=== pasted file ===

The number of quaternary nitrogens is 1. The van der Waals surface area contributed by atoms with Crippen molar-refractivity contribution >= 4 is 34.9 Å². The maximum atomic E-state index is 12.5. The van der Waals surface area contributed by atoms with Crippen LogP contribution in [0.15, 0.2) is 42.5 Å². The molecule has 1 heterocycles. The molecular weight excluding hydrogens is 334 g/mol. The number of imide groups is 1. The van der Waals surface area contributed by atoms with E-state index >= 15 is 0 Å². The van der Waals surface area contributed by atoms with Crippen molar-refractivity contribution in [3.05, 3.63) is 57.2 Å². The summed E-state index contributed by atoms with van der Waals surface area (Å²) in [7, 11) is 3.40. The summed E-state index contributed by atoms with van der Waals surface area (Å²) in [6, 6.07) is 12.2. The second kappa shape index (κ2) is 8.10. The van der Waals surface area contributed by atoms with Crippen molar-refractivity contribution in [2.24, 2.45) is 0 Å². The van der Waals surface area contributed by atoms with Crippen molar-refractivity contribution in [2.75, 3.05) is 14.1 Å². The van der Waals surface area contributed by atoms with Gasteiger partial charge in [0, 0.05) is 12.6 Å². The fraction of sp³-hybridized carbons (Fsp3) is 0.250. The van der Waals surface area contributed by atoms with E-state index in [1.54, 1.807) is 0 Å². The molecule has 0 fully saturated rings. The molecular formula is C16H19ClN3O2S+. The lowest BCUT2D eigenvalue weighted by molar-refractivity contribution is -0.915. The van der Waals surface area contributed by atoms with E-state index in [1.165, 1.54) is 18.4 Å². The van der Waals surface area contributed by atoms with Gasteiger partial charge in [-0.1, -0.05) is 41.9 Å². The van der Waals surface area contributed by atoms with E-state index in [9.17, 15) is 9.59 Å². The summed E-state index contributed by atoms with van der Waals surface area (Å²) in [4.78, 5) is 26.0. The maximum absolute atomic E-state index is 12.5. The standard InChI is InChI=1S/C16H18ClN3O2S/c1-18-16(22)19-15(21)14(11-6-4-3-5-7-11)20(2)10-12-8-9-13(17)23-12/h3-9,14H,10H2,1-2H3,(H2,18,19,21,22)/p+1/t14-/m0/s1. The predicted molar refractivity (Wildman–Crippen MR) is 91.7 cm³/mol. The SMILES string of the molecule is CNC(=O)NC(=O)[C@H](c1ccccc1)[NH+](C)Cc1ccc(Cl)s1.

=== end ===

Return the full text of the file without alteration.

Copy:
The number of quaternary nitrogens is 1. The van der Waals surface area contributed by atoms with Crippen molar-refractivity contribution >= 4 is 34.9 Å². The maximum atomic E-state index is 12.5. The van der Waals surface area contributed by atoms with Crippen LogP contribution in [0.15, 0.2) is 42.5 Å². The molecule has 1 heterocycles. The molecular weight excluding hydrogens is 334 g/mol. The number of imide groups is 1. The van der Waals surface area contributed by atoms with E-state index >= 15 is 0 Å². The van der Waals surface area contributed by atoms with Crippen molar-refractivity contribution in [3.05, 3.63) is 57.2 Å². The summed E-state index contributed by atoms with van der Waals surface area (Å²) in [7, 11) is 3.40. The summed E-state index contributed by atoms with van der Waals surface area (Å²) in [6, 6.07) is 12.2. The second kappa shape index (κ2) is 8.10. The van der Waals surface area contributed by atoms with Crippen molar-refractivity contribution in [2.24, 2.45) is 0 Å². The van der Waals surface area contributed by atoms with Crippen molar-refractivity contribution in [2.75, 3.05) is 14.1 Å². The van der Waals surface area contributed by atoms with Gasteiger partial charge in [0, 0.05) is 12.6 Å². The fraction of sp³-hybridized carbons (Fsp3) is 0.250. The van der Waals surface area contributed by atoms with E-state index in [1.54, 1.807) is 0 Å². The molecule has 0 fully saturated rings. The molecular formula is C16H19ClN3O2S+. The lowest BCUT2D eigenvalue weighted by molar-refractivity contribution is -0.915. The van der Waals surface area contributed by atoms with E-state index in [1.165, 1.54) is 18.4 Å². The van der Waals surface area contributed by atoms with Gasteiger partial charge in [-0.1, -0.05) is 41.9 Å². The van der Waals surface area contributed by atoms with E-state index in [9.17, 15) is 9.59 Å². The summed E-state index contributed by atoms with van der Waals surface area (Å²) in [4.78, 5) is 26.0. The maximum absolute atomic E-state index is 12.5. The standard InChI is InChI=1S/C16H18ClN3O2S/c1-18-16(22)19-15(21)14(11-6-4-3-5-7-11)20(2)10-12-8-9-13(17)23-12/h3-9,14H,10H2,1-2H3,(H2,18,19,21,22)/p+1/t14-/m0/s1. The predicted molar refractivity (Wildman–Crippen MR) is 91.7 cm³/mol. The SMILES string of the molecule is CNC(=O)NC(=O)[C@H](c1ccccc1)[NH+](C)Cc1ccc(Cl)s1.